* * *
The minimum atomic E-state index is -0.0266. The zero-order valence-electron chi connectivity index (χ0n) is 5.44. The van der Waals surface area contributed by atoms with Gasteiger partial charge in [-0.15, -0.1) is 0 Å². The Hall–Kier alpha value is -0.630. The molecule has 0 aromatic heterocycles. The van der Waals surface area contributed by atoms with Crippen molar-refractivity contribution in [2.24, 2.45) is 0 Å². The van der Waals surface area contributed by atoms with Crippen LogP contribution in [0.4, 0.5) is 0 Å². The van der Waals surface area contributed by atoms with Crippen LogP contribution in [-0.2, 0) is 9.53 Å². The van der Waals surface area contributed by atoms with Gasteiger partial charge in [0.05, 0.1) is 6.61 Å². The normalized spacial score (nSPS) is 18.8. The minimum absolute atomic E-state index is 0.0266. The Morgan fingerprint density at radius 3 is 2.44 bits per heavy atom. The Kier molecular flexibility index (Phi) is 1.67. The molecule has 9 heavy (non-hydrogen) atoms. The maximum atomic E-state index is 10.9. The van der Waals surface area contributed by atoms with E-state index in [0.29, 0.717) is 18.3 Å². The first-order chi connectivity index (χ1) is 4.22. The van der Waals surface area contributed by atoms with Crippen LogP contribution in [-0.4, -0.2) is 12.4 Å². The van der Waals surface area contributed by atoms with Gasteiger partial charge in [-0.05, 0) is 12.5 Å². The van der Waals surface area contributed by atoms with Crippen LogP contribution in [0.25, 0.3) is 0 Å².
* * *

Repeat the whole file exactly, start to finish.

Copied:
The minimum atomic E-state index is -0.0266. The zero-order valence-electron chi connectivity index (χ0n) is 5.44. The van der Waals surface area contributed by atoms with Gasteiger partial charge in [-0.15, -0.1) is 0 Å². The Hall–Kier alpha value is -0.630. The molecule has 0 aromatic heterocycles. The van der Waals surface area contributed by atoms with Crippen molar-refractivity contribution in [2.24, 2.45) is 0 Å². The van der Waals surface area contributed by atoms with Crippen LogP contribution in [0.4, 0.5) is 0 Å². The van der Waals surface area contributed by atoms with Crippen LogP contribution in [-0.2, 0) is 9.53 Å². The van der Waals surface area contributed by atoms with Gasteiger partial charge in [0.05, 0.1) is 6.61 Å². The normalized spacial score (nSPS) is 18.8. The minimum absolute atomic E-state index is 0.0266. The Morgan fingerprint density at radius 3 is 2.44 bits per heavy atom. The Kier molecular flexibility index (Phi) is 1.67. The molecule has 9 heavy (non-hydrogen) atoms. The maximum atomic E-state index is 10.9. The van der Waals surface area contributed by atoms with E-state index in [0.29, 0.717) is 18.3 Å². The first-order chi connectivity index (χ1) is 4.22. The van der Waals surface area contributed by atoms with Crippen LogP contribution in [-0.4, -0.2) is 12.4 Å². The van der Waals surface area contributed by atoms with Gasteiger partial charge in [-0.05, 0) is 12.5 Å². The van der Waals surface area contributed by atoms with Crippen LogP contribution in [0.25, 0.3) is 0 Å².